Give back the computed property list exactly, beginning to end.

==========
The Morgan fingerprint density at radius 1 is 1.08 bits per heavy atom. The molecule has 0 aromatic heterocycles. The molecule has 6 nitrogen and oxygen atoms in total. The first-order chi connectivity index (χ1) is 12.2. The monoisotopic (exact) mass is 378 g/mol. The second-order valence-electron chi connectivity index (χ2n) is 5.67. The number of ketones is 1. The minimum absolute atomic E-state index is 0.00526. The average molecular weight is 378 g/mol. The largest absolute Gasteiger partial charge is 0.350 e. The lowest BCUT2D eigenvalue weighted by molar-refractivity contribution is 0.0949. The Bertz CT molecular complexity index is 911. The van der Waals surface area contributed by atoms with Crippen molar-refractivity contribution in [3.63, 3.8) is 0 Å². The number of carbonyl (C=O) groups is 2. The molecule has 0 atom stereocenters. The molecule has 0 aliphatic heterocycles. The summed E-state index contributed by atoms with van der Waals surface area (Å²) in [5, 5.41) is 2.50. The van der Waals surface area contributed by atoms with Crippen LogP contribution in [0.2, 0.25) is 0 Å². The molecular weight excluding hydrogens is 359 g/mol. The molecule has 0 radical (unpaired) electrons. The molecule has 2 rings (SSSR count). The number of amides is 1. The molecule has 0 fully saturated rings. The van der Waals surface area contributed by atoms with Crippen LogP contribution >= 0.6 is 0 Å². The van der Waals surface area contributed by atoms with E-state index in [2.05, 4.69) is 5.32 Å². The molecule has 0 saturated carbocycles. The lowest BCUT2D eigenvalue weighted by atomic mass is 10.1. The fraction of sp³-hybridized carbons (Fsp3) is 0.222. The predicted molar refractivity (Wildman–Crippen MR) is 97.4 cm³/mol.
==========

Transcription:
The Morgan fingerprint density at radius 1 is 1.08 bits per heavy atom. The molecule has 0 aromatic heterocycles. The molecule has 6 nitrogen and oxygen atoms in total. The first-order chi connectivity index (χ1) is 12.2. The monoisotopic (exact) mass is 378 g/mol. The second-order valence-electron chi connectivity index (χ2n) is 5.67. The number of ketones is 1. The minimum absolute atomic E-state index is 0.00526. The average molecular weight is 378 g/mol. The largest absolute Gasteiger partial charge is 0.350 e. The lowest BCUT2D eigenvalue weighted by molar-refractivity contribution is 0.0949. The Bertz CT molecular complexity index is 911. The van der Waals surface area contributed by atoms with Crippen molar-refractivity contribution in [3.63, 3.8) is 0 Å². The number of carbonyl (C=O) groups is 2. The molecule has 0 atom stereocenters. The molecule has 0 aliphatic heterocycles. The summed E-state index contributed by atoms with van der Waals surface area (Å²) in [5, 5.41) is 2.50. The van der Waals surface area contributed by atoms with Crippen LogP contribution in [0.2, 0.25) is 0 Å². The molecular weight excluding hydrogens is 359 g/mol. The molecule has 0 radical (unpaired) electrons. The molecule has 2 rings (SSSR count). The number of amides is 1. The molecule has 0 fully saturated rings. The van der Waals surface area contributed by atoms with Crippen LogP contribution >= 0.6 is 0 Å². The van der Waals surface area contributed by atoms with E-state index in [2.05, 4.69) is 5.32 Å². The molecule has 0 saturated carbocycles. The lowest BCUT2D eigenvalue weighted by atomic mass is 10.1. The fraction of sp³-hybridized carbons (Fsp3) is 0.222. The predicted molar refractivity (Wildman–Crippen MR) is 97.4 cm³/mol.